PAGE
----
Ways to Fight a Traffic Ticket in Illinois

Persons issued traffic tickets may decide to plead not guilty and contest the charges. The traffic tickets contain information on how to notify the appropriate court of their intentions. Under state laws, a date for a first court hearing is assigned no less than 14 days and no more than 60 days since the ticket issuance. The defendants may prepare and present their argument to the court for the judge to give a verdict.

How to Fight a Traffic Ticket Without Going to Court

Fighting a traffic ticket in Illinois requires motorists to appear in court. If a motorist pleads not guilty to the issuance of a ticket, they will have a trial at an Illinois traffic court. However, defendants may cut court proceedings short if they successfully negotiate a plea bargain with the prosecutor and notify the judge. Failure to appear in court is a conviction.

How do You Get a Traffic Ticket Reduced in Illinois?

Persons charged with traffic violations may request a mitigation hearing in a bid to explain the traffic violation event to a judge. This may result in a fine reduction, a monthly payment plan, or community service. A mitigation hearing request may be put in writing and submitted to the traffic court in the county the offense occurred. Defendants cannot appeal a judge's decision in a mitigation hearing.

Can you Get a Speeding Ticket Dismissed in Illinois?

An order for court supervision can lead to the dismissal of a speeding ticket in Illinois. Basically, offenders plead guilty but do not get a conviction for their offense. Offenders receiving court supervision may pay fines and attend traffic school for a period specified by the court. Upon successful completion of the driving school with no further charges incurred during the term, the court may dismiss the speeding ticket and the infraction would not affect the offender's driving record. The following factors disqualify offenders from receiving a court supervision order:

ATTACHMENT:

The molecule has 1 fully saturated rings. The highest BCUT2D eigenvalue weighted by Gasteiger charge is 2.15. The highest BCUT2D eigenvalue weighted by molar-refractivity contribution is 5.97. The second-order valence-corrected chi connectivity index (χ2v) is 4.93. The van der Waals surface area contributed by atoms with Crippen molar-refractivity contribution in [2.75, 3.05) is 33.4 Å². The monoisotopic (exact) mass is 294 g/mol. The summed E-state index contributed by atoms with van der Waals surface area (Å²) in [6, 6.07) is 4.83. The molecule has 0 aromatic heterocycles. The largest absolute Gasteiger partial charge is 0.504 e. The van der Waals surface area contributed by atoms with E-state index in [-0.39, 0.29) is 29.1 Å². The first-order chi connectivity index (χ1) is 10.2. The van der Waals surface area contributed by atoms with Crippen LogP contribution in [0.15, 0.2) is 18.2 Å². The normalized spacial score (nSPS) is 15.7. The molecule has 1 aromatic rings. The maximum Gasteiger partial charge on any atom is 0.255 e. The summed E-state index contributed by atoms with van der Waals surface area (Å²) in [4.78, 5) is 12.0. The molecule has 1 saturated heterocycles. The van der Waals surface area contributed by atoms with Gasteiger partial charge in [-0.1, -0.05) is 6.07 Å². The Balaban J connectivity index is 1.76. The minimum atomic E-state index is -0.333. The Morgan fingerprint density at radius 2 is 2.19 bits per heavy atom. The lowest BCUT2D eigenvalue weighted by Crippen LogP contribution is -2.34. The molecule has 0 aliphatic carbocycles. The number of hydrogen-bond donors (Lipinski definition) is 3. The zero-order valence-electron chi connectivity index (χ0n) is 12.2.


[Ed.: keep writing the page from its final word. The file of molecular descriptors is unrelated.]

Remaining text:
• If the traffic offender is below 21
  • If the speeding ticket is in a school zone
  • Poor driving record
  • If the offender already had a prior court supervision order within the last 12 months

What Happens if You Plead Guilty to a Traffic Ticket in Illinois

If an offender pleads guilty after the issuance of a traffic ticket, it is legally seen as an admission of guilt. They are required to pay the fine stated in the traffic ticket. Pleading guilty to traffic charges also incurs a conviction on an offender's driving record. The Illinois Secretary of State office allocates points for convictions on motorists' driving records. Accumulation of points under the point system may lead to the suspension or revocation of offenders' driver's licenses. Some offenses such as driving under the influence of alcohol or drugs lead to immediate suspension or withdrawal of driver's license.

How to Find a Traffic Ticket Attorney in Illinois

If persons issued traffic tickets decide to plead not guilty, they may need to hire a traffic law attorney to aid them. Traffic law attorneys are knowledgeable about Illinois traffic laws and may be able to get tickets dismissed or negotiate good plea bargains with prosecutors. It is always advisable to hire an attorney for traffic ticket issues.